• 2. Table of ContentsIntroduction .................................................................................................................................................. 3Mobile Backhaul Options .............................................................................................................................. 3BLiNQ Networks Solution Overview ............................................................................................................. 5Cost of Spectrum........................................................................................................................................... 6Comparative Analysis to Fiber Backhaul ....................................................................................................... 8Conclusion ................................................................................................................................................... 11NLOS Wireless Backhaul for Small Cell Base Stations: 2Total Cost of Ownership Comparison with Optical Fiber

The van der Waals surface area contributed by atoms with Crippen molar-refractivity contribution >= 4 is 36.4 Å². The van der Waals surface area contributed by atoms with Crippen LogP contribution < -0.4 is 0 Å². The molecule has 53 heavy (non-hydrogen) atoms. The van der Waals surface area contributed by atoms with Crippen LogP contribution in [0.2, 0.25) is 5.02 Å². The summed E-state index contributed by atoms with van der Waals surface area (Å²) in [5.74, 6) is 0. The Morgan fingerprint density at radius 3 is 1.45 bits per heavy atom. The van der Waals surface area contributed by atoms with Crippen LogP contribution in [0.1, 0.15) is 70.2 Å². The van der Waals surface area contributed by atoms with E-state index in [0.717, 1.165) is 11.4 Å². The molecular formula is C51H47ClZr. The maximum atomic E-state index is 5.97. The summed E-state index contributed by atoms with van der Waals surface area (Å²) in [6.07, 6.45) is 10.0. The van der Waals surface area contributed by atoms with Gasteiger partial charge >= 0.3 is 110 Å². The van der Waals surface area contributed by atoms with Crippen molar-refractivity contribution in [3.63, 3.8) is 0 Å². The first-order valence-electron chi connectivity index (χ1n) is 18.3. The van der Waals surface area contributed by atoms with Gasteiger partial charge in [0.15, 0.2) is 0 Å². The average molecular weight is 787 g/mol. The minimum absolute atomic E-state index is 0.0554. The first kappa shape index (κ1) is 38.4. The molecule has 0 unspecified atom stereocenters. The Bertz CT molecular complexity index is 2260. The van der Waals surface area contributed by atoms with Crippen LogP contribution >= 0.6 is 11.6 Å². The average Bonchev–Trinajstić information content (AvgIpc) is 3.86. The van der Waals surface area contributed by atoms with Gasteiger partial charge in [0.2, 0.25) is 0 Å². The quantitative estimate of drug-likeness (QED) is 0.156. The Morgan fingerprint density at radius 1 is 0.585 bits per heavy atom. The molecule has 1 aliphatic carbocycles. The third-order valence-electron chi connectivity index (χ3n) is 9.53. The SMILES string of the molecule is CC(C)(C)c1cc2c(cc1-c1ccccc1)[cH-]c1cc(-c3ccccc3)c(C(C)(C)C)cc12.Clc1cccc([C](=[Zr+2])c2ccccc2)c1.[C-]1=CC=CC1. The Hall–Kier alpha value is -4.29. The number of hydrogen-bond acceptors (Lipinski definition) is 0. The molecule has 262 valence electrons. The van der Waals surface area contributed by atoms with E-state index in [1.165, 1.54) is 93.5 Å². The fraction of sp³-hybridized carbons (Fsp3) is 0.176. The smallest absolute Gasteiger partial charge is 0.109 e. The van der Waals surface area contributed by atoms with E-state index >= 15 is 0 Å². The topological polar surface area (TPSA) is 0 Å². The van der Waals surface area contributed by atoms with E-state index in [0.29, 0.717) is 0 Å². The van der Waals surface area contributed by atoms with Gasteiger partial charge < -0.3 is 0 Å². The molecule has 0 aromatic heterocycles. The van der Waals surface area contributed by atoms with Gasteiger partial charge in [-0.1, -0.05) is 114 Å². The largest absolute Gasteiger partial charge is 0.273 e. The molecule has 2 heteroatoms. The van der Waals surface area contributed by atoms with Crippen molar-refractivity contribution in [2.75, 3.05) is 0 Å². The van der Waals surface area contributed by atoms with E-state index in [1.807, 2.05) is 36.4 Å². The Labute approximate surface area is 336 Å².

• 3. IntroductionMobile network operators (MNOs) are increasingly focused on meeting the explosive demand for dataservices. Deploying next generation systems, acquiring additional spectrum and offloading data trafficfrom the mobile network are a few ways that MNOs have used to increase the offered capacity.Deploying small, below-the-clutter cells is another well tried technique that has been used repeatedly tosolve the capacity ‘hot spot’ problem as well as to provide service in ‘coverage holes’ in mobile networksthat were designed primarily to carry voice traffic.The mobile Internet, and corresponding data traffic, is expected to further increase the requirement forsmall cell deployment as no one solution can single-handedly meet the capacity demand forecast.However, there are technical and economic constraints that prevent network operators from deployingsmall cells: backhaul is one such constraint. BLiNQ Networks recognizes that eliminating the ‘backhaulproblem’ would provide MNOs a decisive tool in their quest to scale network performance to meet thedemands of the mobile Internet.BLiNQ’s product portfolio comprises solutions specifically targeted at backhaul applications for smallcells that are deployed below the building clutter as would be the case in urban areas where capacitydemand is highest and coverage requirements are hardest to meet. The products provide high capacitypoint-to-multipoint links in a non-line-of-sight deployment configuration. Furthermore, the productsimplement interference detection and mitigation techniques to reduce interference in the backhaulnetwork thereby gaining capacity and performance.This paper describes BLiNQ’s value proposition for wireless operators and compares the total cost ofownership of NLOS wireless backhaul to that of optical fiber.Mobile Backhaul OptionsDifferent backhaul options have been used for wireless base stations. Each option has its economic andtechnical advantages and disadvantages. These options can be summarized as follows: 1- Leased-lines: Provide a dedicated channel and symmetric data rate. A leased line, in the form of copper T1/E1 line, have data rate of 1.544/2.048 Mbps. Although leased lines have been widely used in mobile backhaul, they are increasingly becoming unsuitable for the following reasons: a. Multiple T1/E1’s are required per cell site to support the capacity requirements of 3G (e.g. HSPA) and 4G (LTE) cell sites. Figure 1 shows the peak throughput for UMTS evolution. Although these are peak rates at the physical layer and highly unlikely to be reached in practice, the number of required leased lines will increase correspondingly. b. T1/E1 lines are leased at rates that can easily reach $1,000 per month per line (pricing depends on location and service provider). This makes the annual cost of backhaul for a single 3G/4G base station extremely high. c. Leased lines are fundamentally a TDM technology (Time Domain Multiplexing) while recent 3G and 4G base stations are based on Ethernet/IP technology. A special interfaceNLOS Wireless Backhaul for Small Cell Base Stations: 3Total Cost of Ownership Comparison with Optical Fiber